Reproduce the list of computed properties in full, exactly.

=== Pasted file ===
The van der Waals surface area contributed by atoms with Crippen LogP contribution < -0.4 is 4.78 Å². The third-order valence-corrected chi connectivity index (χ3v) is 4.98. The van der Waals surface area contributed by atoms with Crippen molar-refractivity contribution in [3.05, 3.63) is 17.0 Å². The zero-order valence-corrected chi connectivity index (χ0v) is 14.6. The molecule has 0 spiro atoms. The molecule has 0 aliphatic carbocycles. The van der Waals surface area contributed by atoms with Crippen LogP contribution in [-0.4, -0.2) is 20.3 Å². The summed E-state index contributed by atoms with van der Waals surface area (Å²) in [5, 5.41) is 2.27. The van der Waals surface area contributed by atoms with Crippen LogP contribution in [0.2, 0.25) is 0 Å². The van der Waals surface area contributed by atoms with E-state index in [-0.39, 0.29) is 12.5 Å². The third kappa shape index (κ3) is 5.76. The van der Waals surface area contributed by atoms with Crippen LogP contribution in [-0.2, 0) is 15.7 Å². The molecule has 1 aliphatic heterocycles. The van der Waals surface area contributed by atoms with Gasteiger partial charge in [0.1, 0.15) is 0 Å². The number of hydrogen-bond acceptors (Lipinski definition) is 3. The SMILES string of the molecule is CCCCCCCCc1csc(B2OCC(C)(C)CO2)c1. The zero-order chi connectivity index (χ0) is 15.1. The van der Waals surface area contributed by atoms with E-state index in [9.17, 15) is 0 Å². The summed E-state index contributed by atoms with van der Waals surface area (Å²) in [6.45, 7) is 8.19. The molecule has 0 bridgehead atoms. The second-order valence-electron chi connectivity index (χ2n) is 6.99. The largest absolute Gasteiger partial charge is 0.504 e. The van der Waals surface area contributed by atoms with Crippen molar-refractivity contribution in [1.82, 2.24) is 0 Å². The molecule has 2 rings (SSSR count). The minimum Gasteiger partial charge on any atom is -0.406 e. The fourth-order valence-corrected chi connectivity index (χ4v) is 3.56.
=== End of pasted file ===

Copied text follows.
The van der Waals surface area contributed by atoms with Crippen LogP contribution < -0.4 is 4.78 Å². The third-order valence-corrected chi connectivity index (χ3v) is 4.98. The van der Waals surface area contributed by atoms with Crippen molar-refractivity contribution in [3.05, 3.63) is 17.0 Å². The zero-order valence-corrected chi connectivity index (χ0v) is 14.6. The molecule has 0 spiro atoms. The molecule has 0 aliphatic carbocycles. The van der Waals surface area contributed by atoms with Crippen LogP contribution in [-0.4, -0.2) is 20.3 Å². The summed E-state index contributed by atoms with van der Waals surface area (Å²) in [5, 5.41) is 2.27. The van der Waals surface area contributed by atoms with Crippen LogP contribution in [0.2, 0.25) is 0 Å². The van der Waals surface area contributed by atoms with E-state index in [-0.39, 0.29) is 12.5 Å². The third kappa shape index (κ3) is 5.76. The van der Waals surface area contributed by atoms with Crippen LogP contribution in [-0.2, 0) is 15.7 Å². The molecule has 1 aliphatic heterocycles. The van der Waals surface area contributed by atoms with Gasteiger partial charge in [0.1, 0.15) is 0 Å². The number of hydrogen-bond acceptors (Lipinski definition) is 3. The SMILES string of the molecule is CCCCCCCCc1csc(B2OCC(C)(C)CO2)c1. The zero-order chi connectivity index (χ0) is 15.1. The van der Waals surface area contributed by atoms with E-state index in [9.17, 15) is 0 Å². The summed E-state index contributed by atoms with van der Waals surface area (Å²) in [6.45, 7) is 8.19. The molecule has 0 bridgehead atoms. The second-order valence-electron chi connectivity index (χ2n) is 6.99. The largest absolute Gasteiger partial charge is 0.504 e. The van der Waals surface area contributed by atoms with Crippen molar-refractivity contribution in [1.82, 2.24) is 0 Å². The molecule has 2 rings (SSSR count). The minimum Gasteiger partial charge on any atom is -0.406 e. The fourth-order valence-corrected chi connectivity index (χ4v) is 3.56.